Wednesday, 8 August 2012

Quoth the Scotsman | Steven Erikson On Deconstructive Criticism

You may or may not realise that I'm basically AFK at the moment.

I haven't made a thing of it, and there's enough content on the roster for the next few weeks that the difference is likely to be minimal - plus I'll be tweeting and talking in the comments second as much if not more than as I usually do - but I've had to resolve to stop blogging for long enough to take in a few of the tomes that have arrived in my mailbox lately.

Which is to say, I have copies of Great North Road by Peter F. Hamilton, The Twelve by Justin Cronin, and Forge of Darkness by Steven Erikson — three huge books that I'd love to read. None of which I would, if I'm honest, unless I put the brakes on for a bit.

So that's what I'm going to do. In fact I've started, and I'm already reaping the rewards. Forge of Darkness has been absolutely fantastic so far: if not easy reading - far from it, actually - then nevertheless incredibly compelling. Thoughtful and evocative, powerfully put and smartly structured, this first volume of Erikson's dark Kharkanas saga engaged me from word one, once I made the decision to slow down for a moment.

But this is a Quoth the Scotsman post, so let's get to the quote in question!

It's of a conversation - from the very early going of the novel, so not at all a spoiler - that's stuck with me in a strange way. A dialogue about the relationship between art and art appreciation that speaks, in a sense, to my own relationship as a reviewer with the books I blog about.

First, a bit of scene-setting: over supper after a sitting, Urusander, so-called saviour of the Tiste people, attempts to express his opinion on the portrait in progress by the famous artist Kadaspala. But Kadaspala doesn't want to know what his subject thinks of the piece, for these reasons:
"When stripped down to its bones, criticism is a form of oppression. Its intent is to manipulate both artist and audience, by imposing rules on aesthetic appreciation. Curiously, its first task is to belittle the views of those who appreciate a certain work but are unable or unwilling to articulate their reasons for doing so. On occasion, of course, one of those viewers rises to the bait, taking umbrage at being dismissed as being ignorant, at which point critics en masse descend to annihilate the fool. No more than defending one's own precious nest, one presumes. But on another level, it is the act of those in power protecting their interests, those interests being nothing less than absolute oppression through the control of personal taste." (p.33)
A typically provocative point from a fantastically confident author.

Riddle me this, then, readers: are critics essentially the antithesis of opinion? Or is Kadaspala's perspective tantamount to an arrogance as offensive as any suggestion or assertion about the perceived quality of an objet d'art?


  1. It's both, and that's the genius of Erikson's writing. Keep reading - there was juicy bits in the Forword and a later conversation with Haut and his hostage is quite nice and deliciously meta (that's my new favorite term for Erikson's writing).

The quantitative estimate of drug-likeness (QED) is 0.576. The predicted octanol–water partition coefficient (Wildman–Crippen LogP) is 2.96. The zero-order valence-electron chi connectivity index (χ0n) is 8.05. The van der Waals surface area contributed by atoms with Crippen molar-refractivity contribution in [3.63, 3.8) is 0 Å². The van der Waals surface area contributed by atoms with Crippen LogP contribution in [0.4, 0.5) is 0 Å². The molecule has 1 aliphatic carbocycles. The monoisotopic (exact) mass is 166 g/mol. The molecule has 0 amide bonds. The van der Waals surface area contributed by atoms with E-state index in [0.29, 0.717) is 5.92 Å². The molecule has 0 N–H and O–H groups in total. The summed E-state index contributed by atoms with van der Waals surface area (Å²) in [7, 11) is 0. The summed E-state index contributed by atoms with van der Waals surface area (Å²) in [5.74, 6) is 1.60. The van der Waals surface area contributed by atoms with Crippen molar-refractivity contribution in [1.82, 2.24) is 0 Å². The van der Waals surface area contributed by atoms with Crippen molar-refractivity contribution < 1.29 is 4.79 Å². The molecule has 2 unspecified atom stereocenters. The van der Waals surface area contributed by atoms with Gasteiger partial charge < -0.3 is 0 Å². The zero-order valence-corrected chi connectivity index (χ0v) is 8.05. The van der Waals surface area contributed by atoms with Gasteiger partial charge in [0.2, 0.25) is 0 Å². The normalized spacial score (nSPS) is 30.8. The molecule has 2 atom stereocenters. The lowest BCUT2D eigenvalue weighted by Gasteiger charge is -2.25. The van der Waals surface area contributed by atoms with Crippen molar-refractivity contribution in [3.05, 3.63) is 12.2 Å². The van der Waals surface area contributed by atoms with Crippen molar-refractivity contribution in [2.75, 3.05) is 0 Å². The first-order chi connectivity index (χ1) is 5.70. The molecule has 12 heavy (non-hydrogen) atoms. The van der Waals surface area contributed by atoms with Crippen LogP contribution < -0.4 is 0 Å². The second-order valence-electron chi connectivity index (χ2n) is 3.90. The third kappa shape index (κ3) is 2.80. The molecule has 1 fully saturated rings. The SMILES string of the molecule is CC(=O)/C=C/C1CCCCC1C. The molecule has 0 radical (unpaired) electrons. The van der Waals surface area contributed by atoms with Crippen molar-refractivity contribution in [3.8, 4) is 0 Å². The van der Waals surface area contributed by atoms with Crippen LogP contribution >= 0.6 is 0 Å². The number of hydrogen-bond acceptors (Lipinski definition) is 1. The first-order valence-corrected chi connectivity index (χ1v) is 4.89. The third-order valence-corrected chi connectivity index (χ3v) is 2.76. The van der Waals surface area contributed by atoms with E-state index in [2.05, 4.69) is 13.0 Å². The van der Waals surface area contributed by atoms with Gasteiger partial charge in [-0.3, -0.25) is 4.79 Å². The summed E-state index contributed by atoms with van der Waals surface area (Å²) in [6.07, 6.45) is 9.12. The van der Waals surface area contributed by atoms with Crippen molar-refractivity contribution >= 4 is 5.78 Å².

In my mind it's a continuation of a 'coversation' that Erikson has been having with his fans for around 5 books now. In many ways, the books that Erikson are writing and the books that his fans are reading are very different, and that has caused conflict. The biggest seams to be issues of timelines and other small 'facts' - Erikson clearly doesn't care all that much and is more than happy to sacrifice that sort of continuity for a thematic goal. Fans of epic fantasy aren't so forgiving of that - because we all know that continuity of a plot is much more important. Also, Erikson really enjoys it being murky - in reality facts are tricky and continuity is in the eye of the beholder. People remember things differntly, interpretations of events differ, etc. So, he's just fine with things not adding up in a nice, neat row. Many fans are not. Almost every book he's written since about Toll the Hounds contains some passage or another that mocks all of the situation (both himself and his fans). I think it's brilliant and amusing.

    I suspect that my review will cover this quite a bit - and that it will end in a sort of rant against the fan backlash Erikson receives for all this.

  2. I wouldn't describe it as a provocative point, it is simply a bunch of unsupported and easily dismissable assertions.

  3. "When stripped down to its bones, criticism is all too often a form of oppression." Fixed.

    Criticism is vital. However, most critics are utterly clueless and thus bruit about their ridiculous views which in turn leads to those views being shared by the wider artistic world. The same principle applies to other genres, most notably film.

    Erikson is an amazing writer and frequently what he writes is hard for people to follow, and that makes them cry. Personally, I find that hilarious.

    Kadaspala's comments would be entirely valid if all he'd ever encountered were poor quality critics. In Neal Asher's "The Technician" there is an excellent comment regarding the quality of critics as being of dire importance to the promotion of quality art in particular, and by extension writing.

    With the rise of the AIs, criticism reaches a higher point and rubbish criticism drops away, and then there is this line(paraphrased from memory):

    "And finally the time had come around once again, where a piece of art created through painstaking effort over weeks requiring a great deal of skill and inspirtation drew more acclaim than a pig's penis place in a glass of vodka."

    For that is the problem with critics. Not so much that they restrict people's enjoyment, as they promote bad works as good, and good works as bad, leading to a degradation of the genre itself.

    However, for the an excellent example of the theme of the critic, read Merchant Of Souls.